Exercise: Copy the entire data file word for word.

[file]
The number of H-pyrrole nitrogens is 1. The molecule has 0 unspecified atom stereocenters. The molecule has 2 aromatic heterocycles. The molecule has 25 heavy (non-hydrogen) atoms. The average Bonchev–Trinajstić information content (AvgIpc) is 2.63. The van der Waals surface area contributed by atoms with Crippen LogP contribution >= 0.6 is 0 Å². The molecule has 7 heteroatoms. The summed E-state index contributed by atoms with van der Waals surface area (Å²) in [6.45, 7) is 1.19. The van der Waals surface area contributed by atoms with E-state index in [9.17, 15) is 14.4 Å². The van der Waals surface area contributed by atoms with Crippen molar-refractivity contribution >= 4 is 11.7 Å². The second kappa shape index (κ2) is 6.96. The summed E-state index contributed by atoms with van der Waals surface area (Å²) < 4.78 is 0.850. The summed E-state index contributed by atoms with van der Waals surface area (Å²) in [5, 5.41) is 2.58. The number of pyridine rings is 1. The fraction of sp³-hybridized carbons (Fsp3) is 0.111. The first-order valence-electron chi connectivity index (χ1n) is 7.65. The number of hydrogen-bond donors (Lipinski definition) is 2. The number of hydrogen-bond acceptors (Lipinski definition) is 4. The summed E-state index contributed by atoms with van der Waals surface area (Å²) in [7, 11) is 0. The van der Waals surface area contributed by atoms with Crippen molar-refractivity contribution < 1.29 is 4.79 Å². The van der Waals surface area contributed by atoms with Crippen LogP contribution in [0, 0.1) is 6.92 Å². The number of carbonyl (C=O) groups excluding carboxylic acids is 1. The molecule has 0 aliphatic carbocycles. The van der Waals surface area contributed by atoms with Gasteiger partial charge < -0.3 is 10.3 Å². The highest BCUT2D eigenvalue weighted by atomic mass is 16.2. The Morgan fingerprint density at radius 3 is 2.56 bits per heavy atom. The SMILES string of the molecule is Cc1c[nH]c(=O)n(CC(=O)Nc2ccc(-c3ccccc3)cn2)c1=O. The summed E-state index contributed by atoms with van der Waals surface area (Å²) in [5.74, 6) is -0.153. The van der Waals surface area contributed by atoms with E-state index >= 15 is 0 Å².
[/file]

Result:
The number of H-pyrrole nitrogens is 1. The molecule has 0 unspecified atom stereocenters. The molecule has 2 aromatic heterocycles. The molecule has 25 heavy (non-hydrogen) atoms. The average Bonchev–Trinajstić information content (AvgIpc) is 2.63. The van der Waals surface area contributed by atoms with Crippen LogP contribution >= 0.6 is 0 Å². The molecule has 7 heteroatoms. The summed E-state index contributed by atoms with van der Waals surface area (Å²) in [6.45, 7) is 1.19. The van der Waals surface area contributed by atoms with E-state index in [9.17, 15) is 14.4 Å². The van der Waals surface area contributed by atoms with Crippen molar-refractivity contribution >= 4 is 11.7 Å². The second kappa shape index (κ2) is 6.96. The summed E-state index contributed by atoms with van der Waals surface area (Å²) < 4.78 is 0.850. The summed E-state index contributed by atoms with van der Waals surface area (Å²) in [5, 5.41) is 2.58. The number of pyridine rings is 1. The fraction of sp³-hybridized carbons (Fsp3) is 0.111. The first-order valence-electron chi connectivity index (χ1n) is 7.65. The number of hydrogen-bond donors (Lipinski definition) is 2. The number of hydrogen-bond acceptors (Lipinski definition) is 4. The summed E-state index contributed by atoms with van der Waals surface area (Å²) in [7, 11) is 0. The van der Waals surface area contributed by atoms with Crippen molar-refractivity contribution < 1.29 is 4.79 Å². The van der Waals surface area contributed by atoms with Crippen LogP contribution in [0, 0.1) is 6.92 Å². The number of carbonyl (C=O) groups excluding carboxylic acids is 1. The molecule has 0 aliphatic carbocycles. The van der Waals surface area contributed by atoms with Gasteiger partial charge < -0.3 is 10.3 Å². The highest BCUT2D eigenvalue weighted by atomic mass is 16.2. The Morgan fingerprint density at radius 3 is 2.56 bits per heavy atom. The SMILES string of the molecule is Cc1c[nH]c(=O)n(CC(=O)Nc2ccc(-c3ccccc3)cn2)c1=O. The summed E-state index contributed by atoms with van der Waals surface area (Å²) in [5.74, 6) is -0.153. The van der Waals surface area contributed by atoms with E-state index >= 15 is 0 Å².